History of Arahi


Recently the owner of Arahi, Gordon Lane, dropped me a note and when Gordon said he had been doing some research on her provenance, he wasn’t joking – of course I replied – ‘email it to me’, turns out to be quite a tome 🙂

So I‘ll hand over to Gordon to tell you about Arahi – the 32’ 10’6” beam, 4’ draft ex work boat, powdered by a 4LW Gardner with a Gardner 2UC Gearbox.

Links below to previous WW stories, lots of details, chat and photos.

MAY2022 https://waitematawoodys.com/2020/05/27/arahi-2/

JAN2022 https://waitematawoodys.com/2022/01/20/arahi-update/


MV Arahi’s recorded history starts with her purchase by the then Auckland Harbour Board in 1940.

While it has been suggested that, from her design, she is older than 1940 I can find no record of a previous life or a builder. In any event, she was built very ruggedly, as a workboat, if not with finesse.

She was “strengthened” by the Board and had massive echo sounding equipment fitted. She was then employed as a hydrographic vessel for the next thirty-eight years. She carried out extensive shallow water survey work throughout the Waitemata Harbour as well as on the Manukau Harbour and its bar which needed regular surveys. It is probable that she had various other duties as well. The large transducer equipment installed is still in place today and I am too nervous to attempt its removal!

In the early 1950’s she provided hydrographic information necessary prior to and during the construction of the Auckland Harbour Bridge.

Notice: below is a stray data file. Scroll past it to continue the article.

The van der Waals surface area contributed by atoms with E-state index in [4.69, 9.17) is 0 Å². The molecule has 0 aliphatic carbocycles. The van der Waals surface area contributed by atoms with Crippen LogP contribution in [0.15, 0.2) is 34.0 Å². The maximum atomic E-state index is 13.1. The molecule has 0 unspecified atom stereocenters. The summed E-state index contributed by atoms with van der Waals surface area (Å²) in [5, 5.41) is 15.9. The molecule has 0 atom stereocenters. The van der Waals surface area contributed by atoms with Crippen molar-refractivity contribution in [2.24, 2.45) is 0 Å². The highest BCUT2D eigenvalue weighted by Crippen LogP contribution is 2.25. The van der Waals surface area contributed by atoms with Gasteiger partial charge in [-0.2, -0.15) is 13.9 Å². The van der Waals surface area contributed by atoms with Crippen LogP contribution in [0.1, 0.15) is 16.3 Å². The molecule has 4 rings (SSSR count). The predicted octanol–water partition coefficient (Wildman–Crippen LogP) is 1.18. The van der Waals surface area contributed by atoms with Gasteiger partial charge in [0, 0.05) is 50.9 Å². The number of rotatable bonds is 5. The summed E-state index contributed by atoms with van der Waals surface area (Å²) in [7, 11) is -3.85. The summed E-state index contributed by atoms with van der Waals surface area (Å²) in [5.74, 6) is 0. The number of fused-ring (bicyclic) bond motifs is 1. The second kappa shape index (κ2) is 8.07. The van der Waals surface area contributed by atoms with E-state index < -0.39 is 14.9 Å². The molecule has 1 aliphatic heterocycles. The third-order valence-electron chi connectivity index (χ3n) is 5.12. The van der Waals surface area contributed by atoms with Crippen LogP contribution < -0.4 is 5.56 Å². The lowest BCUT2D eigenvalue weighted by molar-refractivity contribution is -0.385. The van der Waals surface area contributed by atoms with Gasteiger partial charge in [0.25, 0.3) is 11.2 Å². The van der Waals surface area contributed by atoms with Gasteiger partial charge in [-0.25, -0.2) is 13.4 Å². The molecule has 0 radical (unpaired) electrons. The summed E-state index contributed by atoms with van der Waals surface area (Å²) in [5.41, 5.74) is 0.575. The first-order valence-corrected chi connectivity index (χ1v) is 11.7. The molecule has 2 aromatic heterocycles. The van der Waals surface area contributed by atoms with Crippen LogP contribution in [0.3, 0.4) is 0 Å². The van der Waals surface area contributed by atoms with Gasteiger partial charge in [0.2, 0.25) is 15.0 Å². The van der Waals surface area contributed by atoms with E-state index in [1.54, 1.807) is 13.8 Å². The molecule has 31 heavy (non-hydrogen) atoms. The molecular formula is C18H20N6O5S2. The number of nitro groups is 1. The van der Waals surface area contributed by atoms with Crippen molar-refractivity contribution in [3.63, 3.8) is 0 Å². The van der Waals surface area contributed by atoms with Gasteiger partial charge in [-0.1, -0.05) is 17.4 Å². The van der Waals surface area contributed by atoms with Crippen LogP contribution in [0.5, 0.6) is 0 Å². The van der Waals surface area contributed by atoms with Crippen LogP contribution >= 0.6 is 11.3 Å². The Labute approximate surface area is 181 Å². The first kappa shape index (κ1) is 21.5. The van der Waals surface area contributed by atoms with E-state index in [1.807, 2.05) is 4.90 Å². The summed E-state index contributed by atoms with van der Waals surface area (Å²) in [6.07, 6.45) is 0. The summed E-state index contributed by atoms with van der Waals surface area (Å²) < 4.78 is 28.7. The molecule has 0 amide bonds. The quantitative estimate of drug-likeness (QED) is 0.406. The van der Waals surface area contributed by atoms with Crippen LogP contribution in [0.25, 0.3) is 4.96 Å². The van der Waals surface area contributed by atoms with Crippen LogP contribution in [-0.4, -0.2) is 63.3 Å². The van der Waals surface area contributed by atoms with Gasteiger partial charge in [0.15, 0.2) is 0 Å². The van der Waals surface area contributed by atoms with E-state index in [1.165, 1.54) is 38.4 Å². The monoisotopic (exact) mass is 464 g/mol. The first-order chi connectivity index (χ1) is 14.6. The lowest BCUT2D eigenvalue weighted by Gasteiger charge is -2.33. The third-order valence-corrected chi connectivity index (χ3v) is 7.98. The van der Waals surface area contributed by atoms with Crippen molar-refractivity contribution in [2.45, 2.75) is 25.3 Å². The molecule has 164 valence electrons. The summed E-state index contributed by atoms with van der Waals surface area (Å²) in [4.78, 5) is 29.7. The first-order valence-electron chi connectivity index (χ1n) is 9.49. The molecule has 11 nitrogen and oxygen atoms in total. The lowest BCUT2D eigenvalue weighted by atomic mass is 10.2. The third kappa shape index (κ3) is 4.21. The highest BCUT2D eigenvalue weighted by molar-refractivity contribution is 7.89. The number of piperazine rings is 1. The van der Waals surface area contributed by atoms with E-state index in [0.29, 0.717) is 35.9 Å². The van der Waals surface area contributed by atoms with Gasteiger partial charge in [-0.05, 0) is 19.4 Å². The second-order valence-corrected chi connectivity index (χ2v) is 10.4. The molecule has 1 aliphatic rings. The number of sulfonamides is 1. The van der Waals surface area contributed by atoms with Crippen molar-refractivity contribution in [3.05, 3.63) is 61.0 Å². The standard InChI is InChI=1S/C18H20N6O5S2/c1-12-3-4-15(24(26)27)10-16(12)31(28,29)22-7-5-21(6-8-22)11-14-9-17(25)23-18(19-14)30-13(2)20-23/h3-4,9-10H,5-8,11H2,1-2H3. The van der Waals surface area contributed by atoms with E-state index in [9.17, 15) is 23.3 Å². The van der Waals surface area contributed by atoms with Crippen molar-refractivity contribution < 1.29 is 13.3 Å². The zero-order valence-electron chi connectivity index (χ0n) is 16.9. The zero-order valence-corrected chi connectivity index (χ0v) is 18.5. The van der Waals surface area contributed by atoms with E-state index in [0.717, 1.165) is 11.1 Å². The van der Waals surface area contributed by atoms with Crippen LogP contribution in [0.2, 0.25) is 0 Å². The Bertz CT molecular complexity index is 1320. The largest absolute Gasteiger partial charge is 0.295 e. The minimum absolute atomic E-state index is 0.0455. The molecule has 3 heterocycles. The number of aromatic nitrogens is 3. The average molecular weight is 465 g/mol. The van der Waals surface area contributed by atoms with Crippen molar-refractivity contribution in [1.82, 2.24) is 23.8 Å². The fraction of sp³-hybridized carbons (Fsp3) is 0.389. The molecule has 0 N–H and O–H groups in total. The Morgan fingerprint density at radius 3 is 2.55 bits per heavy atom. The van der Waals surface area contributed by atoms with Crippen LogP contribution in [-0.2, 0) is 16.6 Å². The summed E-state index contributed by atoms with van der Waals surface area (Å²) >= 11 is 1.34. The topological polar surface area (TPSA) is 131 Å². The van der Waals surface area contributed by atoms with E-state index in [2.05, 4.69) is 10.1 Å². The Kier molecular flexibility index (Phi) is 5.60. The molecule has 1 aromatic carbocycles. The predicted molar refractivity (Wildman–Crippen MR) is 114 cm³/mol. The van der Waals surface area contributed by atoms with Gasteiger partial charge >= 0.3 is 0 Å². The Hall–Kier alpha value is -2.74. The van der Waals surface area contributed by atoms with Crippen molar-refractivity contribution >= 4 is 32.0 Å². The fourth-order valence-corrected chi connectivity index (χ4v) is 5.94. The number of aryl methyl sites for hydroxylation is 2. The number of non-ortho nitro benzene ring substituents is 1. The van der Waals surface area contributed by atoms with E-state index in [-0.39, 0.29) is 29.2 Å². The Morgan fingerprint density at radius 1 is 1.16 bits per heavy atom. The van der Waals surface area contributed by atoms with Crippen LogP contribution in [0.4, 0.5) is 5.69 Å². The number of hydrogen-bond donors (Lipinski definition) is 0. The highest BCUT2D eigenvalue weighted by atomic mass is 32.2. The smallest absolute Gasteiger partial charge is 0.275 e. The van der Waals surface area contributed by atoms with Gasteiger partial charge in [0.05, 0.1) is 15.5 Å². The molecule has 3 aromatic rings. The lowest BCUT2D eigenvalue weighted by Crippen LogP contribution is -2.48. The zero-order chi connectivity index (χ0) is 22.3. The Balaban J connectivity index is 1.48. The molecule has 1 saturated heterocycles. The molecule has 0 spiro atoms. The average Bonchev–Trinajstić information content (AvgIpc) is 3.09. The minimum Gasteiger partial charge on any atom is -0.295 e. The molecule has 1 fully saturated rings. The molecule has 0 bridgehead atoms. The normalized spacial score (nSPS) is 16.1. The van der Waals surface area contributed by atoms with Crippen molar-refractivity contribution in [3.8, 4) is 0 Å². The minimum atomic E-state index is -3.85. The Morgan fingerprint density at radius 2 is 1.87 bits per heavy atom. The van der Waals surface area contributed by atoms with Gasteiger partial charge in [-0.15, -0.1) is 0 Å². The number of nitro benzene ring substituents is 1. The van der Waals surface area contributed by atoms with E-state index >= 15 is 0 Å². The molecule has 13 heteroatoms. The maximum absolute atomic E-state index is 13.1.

In the New Zealand Herald of 29/06/1971 an article appears regarding a near miss she had while working, nearly being run down by a fishing boat whose whole crew were down aft filleting the catch. Although she had the right of way, flying a keep clear flag, she was forced to take action to avoid being run down.

She was under the command of Lieutenant Commander John Reith in a civilian capacity as the AHB hydrographer.

A Mr Colin Tubbs is recorded as his assistant and Mr Alan Hammond also formed part of the crew at that time. It is probable that she had at least one additional crew member when doing hydrographic work.

This was during a period in the early 1970’s when the Auckland Harbour Board was investigating the possibility of port development in the upper Waitemata Harbour in that area between the Point Chevalier peninsula and Te Atatu. To establish the position and type of wharf structures, and the dredging required, the extent of the soft marine deposits between the seabed and a depth of 25 metres had to be determined over the whole area. To do this equipment capable of “seeing” through layers of mud and soft rock strata was required.

She was fitted with a state-of-the-art Precision Depth Recorder (PDR), 10 kilowatt transceiver and a towed transducer assembly (the “fish”). Much of this work could only be done on a rising tide often in water less than 2m deep requiring the “fish” to be tied alongside the port quarter to keep it off the seabed.

Clearly the science precluded the practicality of the development, as we know it never happened.

An engine logbook exists covering the period 27/04/1967 up until her sale by tender 04/05/1978. 

This gives her run hours, rpm, bunkering, operating temperatures and pressures.

During the period April 1967 to November 1968, from the logbook, work included Soundings, Yard Work, Manukau Harbour, Manukau Bar, Bridge Barge, Pilot Duties, Tug for the moorings punt, docking the Daldy and Hikinui, as well as picnic trips on Anniversary Day. 

After November 1968 the skippers rarely recorded duties in this log and kept to fuel and oil usage etc..